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Denver COVID-19 testing sites can’t keep up with demand, forcing change in strategy

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COVID-19 test­ing sites in Den­ver are so swamped that pub­lic health offi­cials are ask­ing peo­ple who can safe­ly delay get­ting test­ed to do so.

In addi­tion, those who can get a pri­vate test should go that route, leav­ing the city’s four com­mu­ni­ty sites for those with few­er resources, said Cali Zim­mer­man, emer­gency man­age­ment coor­di­na­tor with the Den­ver Depart­ment of Pub­lic Health and Envi­ron­ment.

The mes­sag­ing shift indi­cates just how inun­dat­ed Denver’s pub­lic health offi­cials are with the third coro­n­avirus wave. As Zim­mer­man not­ed, test­ing pro­vides offi­cials with much-need­ed infor­ma­tion about trans­mis­sion rates and com­mu­ni­ty needs.

Cur­rent­ly Denver’s pos­i­tiv­i­ty rate is between 12% and 15% — two to three times worse than it was just a few weeks ago Zim­mer­man said.

Statewide, Col­orado received a record 55,000 test results Thurs­day, said Sarah Tuneberg, spe­cial COVID-19 advis­er for the Col­orado Depart­ment of Pub­lic Health and Envi­ron­ment.

“Real­ly, since the week of Sept. 13 we’ve seen a con­sis­tent demand increase of about 25% every week,” Tuneberg said.

She said there’s some evi­dence that the increased demand could part­ly be com­ing from peo­ple who hope to trav­el for the Thanks­giv­ing hol­i­day, but stressed that tests should not be used to jus­ti­fy a trip.

“Test­ing is a snap­shot, a moment in time,” Tuneberg said. “And you could lit­er­al­ly leave the test­ing site and be exposed in the process.”

The statewide pos­i­tiv­i­ty rate over the past sev­en days sits at around 12.88%„ more than dou­ble the goal of 5%. That means trans­mis­sion of the virus is increas­ing, and that the increase in pos­i­tive results is not just due to increased test­ing.

While oth­er Col­orado coun­ties aren’t yet chang­ing their approach to test­ing as Den­ver is, their capac­i­ty has also been stretched thin.

“Our team is very, very taxed,” said Assis­tant Sum­mit Coun­ty Man­ag­er Sarah Vaine, whose coun­ty has seen a sim­i­lar increase in its per­cent­age of pos­i­tive tests. “We con­tin­ue to add peo­ple, but when you have so many out­breaks it does sort of beg the ques­tion should we just assume every­body has it and stop what we’re doing?”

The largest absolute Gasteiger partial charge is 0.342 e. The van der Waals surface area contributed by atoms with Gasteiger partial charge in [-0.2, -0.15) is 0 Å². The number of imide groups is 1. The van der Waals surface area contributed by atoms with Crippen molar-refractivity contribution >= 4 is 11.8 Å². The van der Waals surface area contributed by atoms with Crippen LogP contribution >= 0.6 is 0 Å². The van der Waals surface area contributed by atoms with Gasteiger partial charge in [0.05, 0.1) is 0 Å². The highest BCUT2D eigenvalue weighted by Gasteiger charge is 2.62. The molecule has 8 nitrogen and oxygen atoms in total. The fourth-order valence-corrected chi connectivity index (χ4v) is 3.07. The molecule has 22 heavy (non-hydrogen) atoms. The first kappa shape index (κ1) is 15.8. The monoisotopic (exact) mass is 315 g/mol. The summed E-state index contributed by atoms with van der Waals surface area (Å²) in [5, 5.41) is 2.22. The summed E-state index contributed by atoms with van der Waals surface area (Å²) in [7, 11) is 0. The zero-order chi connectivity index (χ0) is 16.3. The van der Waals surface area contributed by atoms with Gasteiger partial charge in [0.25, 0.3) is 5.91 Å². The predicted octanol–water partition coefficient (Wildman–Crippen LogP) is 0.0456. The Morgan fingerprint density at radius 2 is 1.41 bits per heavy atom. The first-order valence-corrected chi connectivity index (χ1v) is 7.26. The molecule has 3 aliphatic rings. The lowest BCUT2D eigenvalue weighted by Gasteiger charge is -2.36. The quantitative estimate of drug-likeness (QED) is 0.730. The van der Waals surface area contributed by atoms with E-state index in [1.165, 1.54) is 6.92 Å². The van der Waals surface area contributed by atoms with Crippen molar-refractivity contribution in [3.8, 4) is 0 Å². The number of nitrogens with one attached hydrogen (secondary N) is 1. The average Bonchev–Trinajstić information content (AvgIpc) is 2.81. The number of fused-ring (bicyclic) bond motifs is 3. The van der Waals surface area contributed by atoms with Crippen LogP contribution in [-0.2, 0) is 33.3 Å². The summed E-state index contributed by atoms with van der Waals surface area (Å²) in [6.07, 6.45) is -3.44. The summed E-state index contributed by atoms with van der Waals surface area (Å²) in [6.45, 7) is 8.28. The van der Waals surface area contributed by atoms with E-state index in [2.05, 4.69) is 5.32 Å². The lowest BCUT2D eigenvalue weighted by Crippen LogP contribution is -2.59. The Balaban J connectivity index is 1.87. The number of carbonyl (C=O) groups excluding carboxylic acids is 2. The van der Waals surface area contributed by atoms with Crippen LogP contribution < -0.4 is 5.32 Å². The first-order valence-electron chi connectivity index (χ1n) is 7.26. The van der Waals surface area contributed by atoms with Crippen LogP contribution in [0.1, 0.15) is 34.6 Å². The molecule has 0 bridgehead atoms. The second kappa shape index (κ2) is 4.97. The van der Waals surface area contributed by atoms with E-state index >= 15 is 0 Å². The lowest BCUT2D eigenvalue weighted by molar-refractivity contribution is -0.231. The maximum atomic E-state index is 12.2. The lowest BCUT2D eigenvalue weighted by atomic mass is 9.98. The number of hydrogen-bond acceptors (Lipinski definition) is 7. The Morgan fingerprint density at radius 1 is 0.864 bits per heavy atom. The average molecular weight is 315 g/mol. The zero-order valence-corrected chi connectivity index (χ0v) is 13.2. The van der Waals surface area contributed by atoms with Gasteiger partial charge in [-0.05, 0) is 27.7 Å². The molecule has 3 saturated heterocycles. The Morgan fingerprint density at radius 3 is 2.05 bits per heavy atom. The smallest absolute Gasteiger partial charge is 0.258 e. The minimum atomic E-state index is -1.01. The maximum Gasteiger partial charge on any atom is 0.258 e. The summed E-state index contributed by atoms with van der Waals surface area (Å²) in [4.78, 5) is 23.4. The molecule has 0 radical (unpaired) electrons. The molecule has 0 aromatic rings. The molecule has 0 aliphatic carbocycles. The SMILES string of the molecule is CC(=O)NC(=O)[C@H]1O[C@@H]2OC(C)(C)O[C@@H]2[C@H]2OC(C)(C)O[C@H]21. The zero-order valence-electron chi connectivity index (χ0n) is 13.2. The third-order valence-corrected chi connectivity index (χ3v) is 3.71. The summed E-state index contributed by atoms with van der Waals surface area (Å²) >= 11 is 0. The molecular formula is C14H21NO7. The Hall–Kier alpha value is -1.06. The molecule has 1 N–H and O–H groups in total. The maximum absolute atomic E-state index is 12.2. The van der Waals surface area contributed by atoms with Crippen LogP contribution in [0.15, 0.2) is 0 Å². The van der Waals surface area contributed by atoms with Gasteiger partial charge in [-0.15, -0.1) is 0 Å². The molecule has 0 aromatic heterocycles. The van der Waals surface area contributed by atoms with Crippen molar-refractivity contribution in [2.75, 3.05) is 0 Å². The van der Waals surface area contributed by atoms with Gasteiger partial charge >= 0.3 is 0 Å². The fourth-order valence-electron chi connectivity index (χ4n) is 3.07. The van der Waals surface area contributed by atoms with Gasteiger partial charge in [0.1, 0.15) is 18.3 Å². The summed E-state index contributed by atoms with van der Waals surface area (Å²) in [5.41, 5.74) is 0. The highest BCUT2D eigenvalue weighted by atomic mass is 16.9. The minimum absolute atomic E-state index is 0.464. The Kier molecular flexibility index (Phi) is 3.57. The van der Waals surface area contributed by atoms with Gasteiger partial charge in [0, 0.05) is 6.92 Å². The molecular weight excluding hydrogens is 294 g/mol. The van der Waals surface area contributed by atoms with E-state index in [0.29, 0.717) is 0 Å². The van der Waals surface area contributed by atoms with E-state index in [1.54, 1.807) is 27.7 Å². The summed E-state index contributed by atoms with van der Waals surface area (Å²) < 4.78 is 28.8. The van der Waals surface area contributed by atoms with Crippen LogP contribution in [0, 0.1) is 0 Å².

Vaine and oth­ers say they’re con­cerned that Col­oradans are too fatigued with all the dire about the virus to fol­low nec­es­sary rec­om­men­da­tions like wash­ing hands fre­quent­ly, wear­ing face cov­er­ings, and avoid­ing large groups and hol­i­day trav­el.

“I don’t know how to more clear­ly express to peo­ple that their per­son­al behav­ior, the choic­es they make, have a direct impact on their com­mu­ni­ty, the econ­o­my and the spread of this dead­ly virus,” Vaine said.

State offi­cials announced tighter restric­tions for 20 coun­ties this week — includ­ing Den­ver and much of the metro area — in an attempt to curb trans­mis­sion while also avoid­ing a lock­down. Hos­pi­tals are packed and too many cas­es exist for tra­di­tion­al con­tact trac­ing to effec­tive­ly work.

And yet the trend still appears to be wors­en­ing.

Testing capacity

Offi­cials test about 1,500 peo­ple each day between Denver’s com­mu­ni­ty test­ing sites and the num­ber has been steadi­ly increas­ing, Zim­mer­man said. So far, those sites are able to return most results in about 48 hours and main­tain enough capac­i­ty to han­dle the demand.

But it’s a stretch, and tim­ing is an issue.